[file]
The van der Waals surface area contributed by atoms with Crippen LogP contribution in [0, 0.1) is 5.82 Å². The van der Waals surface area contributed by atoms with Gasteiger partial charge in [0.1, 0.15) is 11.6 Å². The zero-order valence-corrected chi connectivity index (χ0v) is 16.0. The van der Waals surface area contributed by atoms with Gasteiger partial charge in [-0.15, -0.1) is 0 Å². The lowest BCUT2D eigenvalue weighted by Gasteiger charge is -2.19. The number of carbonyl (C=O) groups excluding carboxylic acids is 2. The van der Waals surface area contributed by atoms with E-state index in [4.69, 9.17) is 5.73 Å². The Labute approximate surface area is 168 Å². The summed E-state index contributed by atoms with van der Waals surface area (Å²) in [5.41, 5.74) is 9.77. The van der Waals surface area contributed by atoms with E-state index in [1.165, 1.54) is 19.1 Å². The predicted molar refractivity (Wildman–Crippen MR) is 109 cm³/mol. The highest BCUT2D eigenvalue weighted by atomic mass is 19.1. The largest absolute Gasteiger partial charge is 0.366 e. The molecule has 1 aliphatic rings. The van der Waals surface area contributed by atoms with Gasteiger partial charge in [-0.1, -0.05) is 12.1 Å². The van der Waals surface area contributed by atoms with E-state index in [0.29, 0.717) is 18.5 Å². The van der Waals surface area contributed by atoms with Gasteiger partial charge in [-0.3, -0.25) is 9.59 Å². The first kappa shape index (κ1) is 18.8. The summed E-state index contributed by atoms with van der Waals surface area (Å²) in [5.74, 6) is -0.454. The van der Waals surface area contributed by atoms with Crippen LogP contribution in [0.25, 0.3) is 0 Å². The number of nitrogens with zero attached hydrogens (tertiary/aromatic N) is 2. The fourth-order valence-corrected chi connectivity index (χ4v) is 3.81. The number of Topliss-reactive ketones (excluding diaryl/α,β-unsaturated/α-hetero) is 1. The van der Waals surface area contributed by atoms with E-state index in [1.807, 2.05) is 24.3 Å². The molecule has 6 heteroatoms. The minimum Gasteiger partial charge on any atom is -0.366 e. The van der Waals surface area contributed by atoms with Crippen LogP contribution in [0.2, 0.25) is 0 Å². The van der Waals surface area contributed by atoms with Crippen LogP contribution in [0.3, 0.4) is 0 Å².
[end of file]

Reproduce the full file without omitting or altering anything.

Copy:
The van der Waals surface area contributed by atoms with Crippen LogP contribution in [0, 0.1) is 5.82 Å². The van der Waals surface area contributed by atoms with Gasteiger partial charge in [0.1, 0.15) is 11.6 Å². The zero-order valence-corrected chi connectivity index (χ0v) is 16.0. The van der Waals surface area contributed by atoms with Gasteiger partial charge in [-0.15, -0.1) is 0 Å². The lowest BCUT2D eigenvalue weighted by Gasteiger charge is -2.19. The number of carbonyl (C=O) groups excluding carboxylic acids is 2. The van der Waals surface area contributed by atoms with E-state index in [4.69, 9.17) is 5.73 Å². The Labute approximate surface area is 168 Å². The summed E-state index contributed by atoms with van der Waals surface area (Å²) in [5.41, 5.74) is 9.77. The van der Waals surface area contributed by atoms with E-state index in [1.165, 1.54) is 19.1 Å². The predicted molar refractivity (Wildman–Crippen MR) is 109 cm³/mol. The highest BCUT2D eigenvalue weighted by atomic mass is 19.1. The largest absolute Gasteiger partial charge is 0.366 e. The molecule has 1 aliphatic rings. The van der Waals surface area contributed by atoms with Gasteiger partial charge in [-0.1, -0.05) is 12.1 Å². The van der Waals surface area contributed by atoms with E-state index in [0.29, 0.717) is 18.5 Å². The van der Waals surface area contributed by atoms with Gasteiger partial charge in [-0.3, -0.25) is 9.59 Å². The first kappa shape index (κ1) is 18.8. The summed E-state index contributed by atoms with van der Waals surface area (Å²) in [5.74, 6) is -0.454. The van der Waals surface area contributed by atoms with Crippen LogP contribution in [0.25, 0.3) is 0 Å². The number of nitrogens with zero attached hydrogens (tertiary/aromatic N) is 2. The fourth-order valence-corrected chi connectivity index (χ4v) is 3.81. The number of Topliss-reactive ketones (excluding diaryl/α,β-unsaturated/α-hetero) is 1. The van der Waals surface area contributed by atoms with E-state index in [1.807, 2.05) is 24.3 Å². The molecule has 6 heteroatoms. The minimum Gasteiger partial charge on any atom is -0.366 e. The van der Waals surface area contributed by atoms with Crippen LogP contribution in [0.2, 0.25) is 0 Å². The van der Waals surface area contributed by atoms with Crippen LogP contribution in [0.3, 0.4) is 0 Å².